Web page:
After getting all of my connections and adjustments sorted out, I pressed the power button located on the back of the deck and flipped on the rotary power switch for the motor, which resides in the familiar spot, next to the platter, and houses the strobe light. The separate power switches seem a little redundant to me and a bit inconvenient if you are going to flush-mount the turntable in a coffin or a nightclub DJ booth. However, attaching your gear to a power strip and using that for your global on/off rather than using the switches on each individual piece in your rig can easily circumvent this minor problem. I was pleased to see that the T.120C has blue lights, which I prefer to green and red. Another great feature is the plug-in target light that illuminates the surface of the record. The light attaches to the deck with a standard RCA plug and rotates freely so that you can point the light in any direction. Other turntable manufacturers, take notice: This is a brilliant idea that should become an industry standard. I have had to replace the target light on other models, and it is not only a major hassle but also very time-consuming. With the Stanton unit, if your light burns out, all you need to do is plug in a new one — outstanding!

I have used a lot of different turntables in my 10 years of DJing, and for me to even consider trying to play on any given deck, it must be a direct-drive model, as is the T.120C. In fact, Stanton claims to have the highest-torque motor in the industry, which makes for lightning-fast starts and stops. The unit has knobs that allow you to select both the start and brake rates; to adjust these, press on the recessed pots, causing them to pop up, and then turn them the selected amount. When you're happy with your setting, press the pots back down to recess them. This is a great feature that allows for a lot of custom control. I found that having the start and brake both set at their fastest settings works best for my playing style, but you might want to experiment with different settings, as you can do some cool spin-up and -down tricks on slower settings, which go all the way up to six seconds.

If you are a scratch DJ, the T.120C has some special features designed with you in mind. When you turn the deck sideways, the traditional start/stop button is now located on your bottom-right corner. On this model, there is an additional start/stop button that is now located in the bottom-left corner, which means that regardless of which hand you are scratching with, you have convenient access to the start/stop button. The unit also has a reverse button, which some might find useful for various tricks and effects. The start and brake controls function identically both forward and backward. You can also play records at 78 rpm in addition to the standard 33 and 45 rpm settings, which allows for even more options and variety.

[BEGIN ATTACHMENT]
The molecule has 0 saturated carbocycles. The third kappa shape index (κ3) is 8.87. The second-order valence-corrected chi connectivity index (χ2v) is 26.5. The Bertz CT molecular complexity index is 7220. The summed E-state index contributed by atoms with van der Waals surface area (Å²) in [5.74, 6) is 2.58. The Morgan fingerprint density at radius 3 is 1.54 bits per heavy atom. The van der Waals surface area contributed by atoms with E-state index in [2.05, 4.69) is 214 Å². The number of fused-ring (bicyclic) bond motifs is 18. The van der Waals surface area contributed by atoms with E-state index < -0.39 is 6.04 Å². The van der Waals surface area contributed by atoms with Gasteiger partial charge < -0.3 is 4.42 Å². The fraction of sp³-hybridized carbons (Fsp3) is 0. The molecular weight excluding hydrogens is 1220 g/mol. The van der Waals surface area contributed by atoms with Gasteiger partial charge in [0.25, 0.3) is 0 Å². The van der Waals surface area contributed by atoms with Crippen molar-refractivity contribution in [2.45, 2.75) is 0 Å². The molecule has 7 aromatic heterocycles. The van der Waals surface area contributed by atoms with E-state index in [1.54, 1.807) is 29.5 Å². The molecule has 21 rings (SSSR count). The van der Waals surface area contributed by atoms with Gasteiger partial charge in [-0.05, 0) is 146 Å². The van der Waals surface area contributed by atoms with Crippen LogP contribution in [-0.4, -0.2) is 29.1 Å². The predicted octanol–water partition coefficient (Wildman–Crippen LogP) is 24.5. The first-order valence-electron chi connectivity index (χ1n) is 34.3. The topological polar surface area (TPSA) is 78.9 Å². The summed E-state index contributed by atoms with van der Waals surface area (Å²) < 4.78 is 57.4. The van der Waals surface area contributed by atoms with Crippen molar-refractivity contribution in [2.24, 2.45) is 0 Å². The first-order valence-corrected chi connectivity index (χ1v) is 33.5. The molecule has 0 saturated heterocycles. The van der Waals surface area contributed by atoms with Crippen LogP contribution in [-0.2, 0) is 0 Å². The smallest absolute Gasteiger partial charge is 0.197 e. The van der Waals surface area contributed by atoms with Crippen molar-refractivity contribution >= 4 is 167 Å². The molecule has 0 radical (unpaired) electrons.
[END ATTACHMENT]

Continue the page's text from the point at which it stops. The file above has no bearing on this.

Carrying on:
If you are a house DJ, it is of critical importance to have an accurate pitch fader that has a carefully measured response to minute adjustments; without it, it is difficult to tightly beat-match your mixes. After a few test mixes, I found that the T.120C has a nice feel, and after a little getting used to, it was fairly easy to keep my mixes on track. The pitch fader is tight and smooth, and a blue LED, rather than the annoying detent that is present on some other units, indicates when you are at the zero pitch mark. You can select three different pitch modes: ±8, 25 or 50 percent, which allows for some crazy pitching tricks for the avant-garde turntablist. Pitch buttons are also located just beneath the fader, so you can make slight momentary adjustments if your tempo is just slightly off and you don't want to ride the pitch fader. I wish this were standard for all decks, because it is quite useful and a tremendous help when trying to keep a mix together during a long period of time. Overall, the pitch section of the T.120C has the most comprehensive features and complete functionality of any turntable I have ever used.


Typically, I judge the performance of every new turntable against the industry-standard Technics SL-1200MK2. As a professional club DJ, I rarely go into a venue and play on anything else, so for me, the comparison is automatic and unavoidable. In this regard, the T.120C performed better than any deck I have ever played on, and it is quite similar to the 1200 in the feel of the platter and the pitch control. The T.120C also has nearly identical dimensions to the 1200, so it will fit in your DJ coffin perfectly. Well done, Stanton!

Although the T.120C comes with a curved tonearm, Stanton does offer a straight-arm model (the T.120), depending on your preference. If the T.120C sounds appealing, you might also want to check out the ST.150, which includes a 680HP cartridge, key correction and a S/PDIF digital output for direct connection into your computer soundcard or CD recorder. With its new line of turntables, Stanton has definitely upped the ante in the market, presenting a significant challenge to the continued dominance of the 1200 in the world of professional DJing. For those seeking a deck with state-of-the-art features, rock-solid construction and a well-thought-out design — all at a reasonable price — this might be just the turntable to take you to the next level.


T.120C > $399

Pros: High-torque motor. Adjustable start and brake times. User-replaceable light. Sturdy construction.

Cons: Redundant power buttons.